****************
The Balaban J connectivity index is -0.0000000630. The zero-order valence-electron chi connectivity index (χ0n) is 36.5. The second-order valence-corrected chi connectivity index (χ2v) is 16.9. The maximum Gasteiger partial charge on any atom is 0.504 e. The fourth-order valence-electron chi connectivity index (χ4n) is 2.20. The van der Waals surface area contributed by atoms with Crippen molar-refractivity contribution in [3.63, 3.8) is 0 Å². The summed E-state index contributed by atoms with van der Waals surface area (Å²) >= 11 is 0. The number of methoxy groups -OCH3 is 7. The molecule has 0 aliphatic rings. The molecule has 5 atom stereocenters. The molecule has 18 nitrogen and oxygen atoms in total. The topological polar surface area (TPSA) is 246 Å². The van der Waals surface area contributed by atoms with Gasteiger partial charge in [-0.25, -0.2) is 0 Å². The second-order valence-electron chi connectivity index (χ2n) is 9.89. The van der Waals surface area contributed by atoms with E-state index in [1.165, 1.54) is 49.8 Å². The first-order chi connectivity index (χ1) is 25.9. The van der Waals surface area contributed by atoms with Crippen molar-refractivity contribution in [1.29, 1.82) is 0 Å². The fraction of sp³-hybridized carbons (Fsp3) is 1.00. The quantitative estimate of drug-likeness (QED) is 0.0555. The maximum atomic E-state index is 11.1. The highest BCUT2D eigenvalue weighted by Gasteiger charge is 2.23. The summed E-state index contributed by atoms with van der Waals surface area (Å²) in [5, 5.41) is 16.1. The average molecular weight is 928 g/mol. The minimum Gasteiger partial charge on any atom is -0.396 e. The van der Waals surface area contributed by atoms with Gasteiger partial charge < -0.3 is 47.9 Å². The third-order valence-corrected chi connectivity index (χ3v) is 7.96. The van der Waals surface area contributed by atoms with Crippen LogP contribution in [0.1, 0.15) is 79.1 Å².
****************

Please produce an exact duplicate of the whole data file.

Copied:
The Balaban J connectivity index is -0.0000000630. The zero-order valence-electron chi connectivity index (χ0n) is 36.5. The second-order valence-corrected chi connectivity index (χ2v) is 16.9. The maximum Gasteiger partial charge on any atom is 0.504 e. The fourth-order valence-electron chi connectivity index (χ4n) is 2.20. The van der Waals surface area contributed by atoms with Crippen molar-refractivity contribution in [3.63, 3.8) is 0 Å². The summed E-state index contributed by atoms with van der Waals surface area (Å²) >= 11 is 0. The number of methoxy groups -OCH3 is 7. The molecule has 0 aliphatic rings. The molecule has 5 atom stereocenters. The molecule has 18 nitrogen and oxygen atoms in total. The topological polar surface area (TPSA) is 246 Å². The van der Waals surface area contributed by atoms with Gasteiger partial charge in [-0.25, -0.2) is 0 Å². The second-order valence-electron chi connectivity index (χ2n) is 9.89. The van der Waals surface area contributed by atoms with E-state index in [1.165, 1.54) is 49.8 Å². The first-order chi connectivity index (χ1) is 25.9. The van der Waals surface area contributed by atoms with Crippen molar-refractivity contribution in [1.29, 1.82) is 0 Å². The fraction of sp³-hybridized carbons (Fsp3) is 1.00. The quantitative estimate of drug-likeness (QED) is 0.0555. The maximum atomic E-state index is 11.1. The highest BCUT2D eigenvalue weighted by Gasteiger charge is 2.23. The summed E-state index contributed by atoms with van der Waals surface area (Å²) in [5, 5.41) is 16.1. The average molecular weight is 928 g/mol. The minimum Gasteiger partial charge on any atom is -0.396 e. The van der Waals surface area contributed by atoms with Gasteiger partial charge < -0.3 is 47.9 Å². The third-order valence-corrected chi connectivity index (χ3v) is 7.96. The van der Waals surface area contributed by atoms with Crippen LogP contribution in [0.1, 0.15) is 79.1 Å².